Musk Mallow Monday & Communing With Bees


This morning I took my grumpiness to the allotment in hopes of leaving it there. This plan did not altogether work, though I did have a very lively chat with Phoebe, the allotment’s star maker-and-mender of abandoned plots. At the time she was hauling a grass mower over a rough bank that she’s been busy clearing, and going at it with all the vigour that supposed a new career in all-in wrestling might be appropriate.

She turned off the mower and we talked of how the world used to be, and no longer was. And I said how nice the green chairs were, placed by her under two reclaimed old apple trees; chairs I had donated to the cause last week because I’d inherited them with my polytunnel and never sat on them there, not in four-plus years. They are only plastic, but pleasingly weathered, and now, re-sited, offer new possibilities for sitting in a quiet and shady spot. Phoebe said she’d been eating her sandwiches there.

I told her I was feeling very cross, and had spent a couple of hours simply faffing about. This included scrumping gooseberries on an overgrown plot. I never used to care for them but the fruit on these abandoned bushes is now claret coloured, almost black when fully ripe; sweet enough to eat straight from the stem. I’m thinking of a luscious gooseberry fool or a wine infused jelly.


I also spent some time with the bees and butterflies. All annoyances are forgotten while one watches them. It’s akin to meditation. The bumble bees were literally bathing head-to-toe in the pollen of the musk mallow. This is a wild plant that insists on growing in front of my shed door. I’ve cut it down to the roots once, and transplanted a residual shred of it to a less annoying location where it is now also thriving; but the mother plant has come back with a vengeance. And since it’s such a hit with the bees, it had better stay for now.




A focused perspective – making a bee-line


Square Perspective #20

33 thoughts on “Musk Mallow Monday & Communing With Bees

  1. Happy bees, and doesn’t the Musk Mallow look pretty by your shed door 🙂 understand though the need to control it!

    Hope the grumpiness has now completely passed. I had a dreadful few days last week, so very grumpy. But then they were followed by a few days of pure joy.Yesterday after a great morning, i then got struck by depths of sorrow. However it too has passed, and this morning feeling much chirpier. A sign of the times I guess, and just learning I need to go with the flow – or nip outside and watch the bees, birds and butterflies for a while 😀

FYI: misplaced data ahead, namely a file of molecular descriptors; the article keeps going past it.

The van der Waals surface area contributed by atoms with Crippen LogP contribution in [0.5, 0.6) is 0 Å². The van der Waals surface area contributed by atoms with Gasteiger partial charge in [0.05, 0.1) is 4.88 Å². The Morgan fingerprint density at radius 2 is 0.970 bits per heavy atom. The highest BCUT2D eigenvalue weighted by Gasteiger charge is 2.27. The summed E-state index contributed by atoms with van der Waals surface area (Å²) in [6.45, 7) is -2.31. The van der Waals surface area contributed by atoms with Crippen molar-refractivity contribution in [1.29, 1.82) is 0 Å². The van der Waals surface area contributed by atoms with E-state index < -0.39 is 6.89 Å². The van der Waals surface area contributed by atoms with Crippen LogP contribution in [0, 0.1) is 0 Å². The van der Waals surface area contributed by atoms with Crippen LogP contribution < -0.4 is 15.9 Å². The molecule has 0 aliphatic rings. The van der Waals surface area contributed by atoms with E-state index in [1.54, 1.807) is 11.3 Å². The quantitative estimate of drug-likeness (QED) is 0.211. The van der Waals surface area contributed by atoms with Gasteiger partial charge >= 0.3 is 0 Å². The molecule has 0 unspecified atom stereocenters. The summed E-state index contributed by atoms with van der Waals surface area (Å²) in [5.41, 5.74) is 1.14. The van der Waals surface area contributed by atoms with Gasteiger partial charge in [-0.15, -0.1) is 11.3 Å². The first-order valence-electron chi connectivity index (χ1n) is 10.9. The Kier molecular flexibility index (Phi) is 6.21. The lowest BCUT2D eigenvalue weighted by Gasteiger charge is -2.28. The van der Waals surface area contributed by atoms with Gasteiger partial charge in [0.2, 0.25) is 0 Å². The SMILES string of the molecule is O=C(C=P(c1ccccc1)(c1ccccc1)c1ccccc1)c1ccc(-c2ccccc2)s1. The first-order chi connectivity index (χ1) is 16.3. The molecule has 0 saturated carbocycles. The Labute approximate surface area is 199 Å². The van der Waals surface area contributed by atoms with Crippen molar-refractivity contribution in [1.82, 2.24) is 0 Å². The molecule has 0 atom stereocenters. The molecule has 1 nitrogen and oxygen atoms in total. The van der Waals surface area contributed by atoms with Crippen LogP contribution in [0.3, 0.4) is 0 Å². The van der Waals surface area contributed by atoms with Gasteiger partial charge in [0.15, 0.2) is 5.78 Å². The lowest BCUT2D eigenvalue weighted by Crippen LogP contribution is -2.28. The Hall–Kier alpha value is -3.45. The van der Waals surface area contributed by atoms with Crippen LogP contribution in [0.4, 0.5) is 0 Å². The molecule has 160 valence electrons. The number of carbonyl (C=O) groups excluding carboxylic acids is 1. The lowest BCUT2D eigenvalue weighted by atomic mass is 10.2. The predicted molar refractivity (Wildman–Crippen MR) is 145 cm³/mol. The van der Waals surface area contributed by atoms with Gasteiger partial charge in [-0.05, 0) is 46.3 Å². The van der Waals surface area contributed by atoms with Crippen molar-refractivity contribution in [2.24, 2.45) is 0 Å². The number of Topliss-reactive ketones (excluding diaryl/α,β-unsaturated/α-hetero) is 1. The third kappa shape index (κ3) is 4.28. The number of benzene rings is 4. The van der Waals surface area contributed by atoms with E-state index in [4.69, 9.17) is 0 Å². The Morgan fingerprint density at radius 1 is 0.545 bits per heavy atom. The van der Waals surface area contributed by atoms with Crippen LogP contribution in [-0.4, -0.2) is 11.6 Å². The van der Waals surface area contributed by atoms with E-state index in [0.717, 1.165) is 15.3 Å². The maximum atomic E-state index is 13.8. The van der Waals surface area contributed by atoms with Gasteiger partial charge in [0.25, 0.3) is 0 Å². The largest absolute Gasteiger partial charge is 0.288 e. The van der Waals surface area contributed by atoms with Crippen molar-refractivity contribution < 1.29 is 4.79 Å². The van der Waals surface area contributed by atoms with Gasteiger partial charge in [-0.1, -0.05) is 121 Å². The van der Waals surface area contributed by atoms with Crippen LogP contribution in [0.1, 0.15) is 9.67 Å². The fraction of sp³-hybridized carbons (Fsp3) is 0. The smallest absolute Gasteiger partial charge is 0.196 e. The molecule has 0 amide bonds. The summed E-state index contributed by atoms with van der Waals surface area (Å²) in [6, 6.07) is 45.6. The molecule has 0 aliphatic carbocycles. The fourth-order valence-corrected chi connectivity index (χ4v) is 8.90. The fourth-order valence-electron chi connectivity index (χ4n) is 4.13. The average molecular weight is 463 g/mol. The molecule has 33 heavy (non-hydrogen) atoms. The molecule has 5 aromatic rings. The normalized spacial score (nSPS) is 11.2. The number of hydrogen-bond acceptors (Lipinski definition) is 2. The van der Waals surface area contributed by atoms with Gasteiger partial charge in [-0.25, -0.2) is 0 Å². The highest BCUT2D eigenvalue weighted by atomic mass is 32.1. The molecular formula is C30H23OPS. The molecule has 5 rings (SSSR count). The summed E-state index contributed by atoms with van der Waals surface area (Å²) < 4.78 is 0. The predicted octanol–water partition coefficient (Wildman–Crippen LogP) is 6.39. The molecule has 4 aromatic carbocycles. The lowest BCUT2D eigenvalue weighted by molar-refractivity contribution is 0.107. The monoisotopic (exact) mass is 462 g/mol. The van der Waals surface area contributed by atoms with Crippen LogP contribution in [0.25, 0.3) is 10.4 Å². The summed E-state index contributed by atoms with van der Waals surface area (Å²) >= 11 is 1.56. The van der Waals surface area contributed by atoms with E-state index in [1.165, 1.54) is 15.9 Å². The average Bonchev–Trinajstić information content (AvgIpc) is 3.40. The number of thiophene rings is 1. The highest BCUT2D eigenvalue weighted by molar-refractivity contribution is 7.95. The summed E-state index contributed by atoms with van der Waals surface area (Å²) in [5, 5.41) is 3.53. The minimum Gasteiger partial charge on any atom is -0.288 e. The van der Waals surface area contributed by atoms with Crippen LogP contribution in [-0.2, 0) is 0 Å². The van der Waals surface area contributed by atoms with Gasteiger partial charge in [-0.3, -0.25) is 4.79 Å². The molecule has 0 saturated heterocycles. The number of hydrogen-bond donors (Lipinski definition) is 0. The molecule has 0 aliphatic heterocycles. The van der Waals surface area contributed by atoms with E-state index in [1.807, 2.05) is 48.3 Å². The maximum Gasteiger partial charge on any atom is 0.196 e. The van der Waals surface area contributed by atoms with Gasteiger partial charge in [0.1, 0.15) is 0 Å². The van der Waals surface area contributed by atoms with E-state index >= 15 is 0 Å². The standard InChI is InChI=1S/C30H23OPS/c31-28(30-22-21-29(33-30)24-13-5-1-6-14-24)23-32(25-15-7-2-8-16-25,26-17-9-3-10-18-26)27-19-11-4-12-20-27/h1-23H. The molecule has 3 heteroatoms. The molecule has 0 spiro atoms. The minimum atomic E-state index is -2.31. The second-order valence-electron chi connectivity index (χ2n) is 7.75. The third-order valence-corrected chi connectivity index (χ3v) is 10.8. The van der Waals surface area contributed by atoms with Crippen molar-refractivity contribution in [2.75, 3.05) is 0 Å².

1. Going with the flow – that’s where I’m going wrong! I’m definitely paddling upstream. But so sorry to hear you’re up-and-down too. More bee medicine called for all round, methinks.

  2. It was a bee day for me yesterday too, and Jude, how funny! Your pictures are so lovely – they evoke a gentle warm summer’s day. I’m glad the grumpiness was helped by time on the allotment – being out in nature is definitely good for the soul.

  3. happy bees indeed! the shed and the flower studded musk mallow look very charming. 🙂 i agree with Elaine that being out in nature is good for the mind and spirit 🙂 🙂

  4. It is a wonder how some plants – like this beautiful mallow – do not have cultivated forms and remain ‘wild’, as you say.

    Also, a certain childhood annoyance has risen in my breast: why did ‘they’ make us eat gooseberries – which I dislike to this day but have never seen for sale in the US – in their green sourish state if there is an almost black sweet state? Sarah

    1. That’s an interesting point about plants that remain ‘wild’. And as for the gooseberries, I couldn’t agree more (memories of nasty insipid green squidge). I gather from the gardening club notes my deceased aunt made about her growing up on a country estate where her father was head gardener, that there used to be fantastic huge berried varieties in the fruit cages there – that could of course be eaten straight from the plant. Her researches seemed to indicate that these varieties have now been lost.

      1. Tish…….Perhaps I am not thinking straight (the orange-faced Trump screaming every day; COVID etc) but this musk mallow does belong to the same family as hibiscus which has been heavily commercialized! Sarah

      2. Thanks!
        Shame on me, actually. It seems that your mallow is cultivated for its seeds in India for perfume! I must try harder not to be so ethnocentric!

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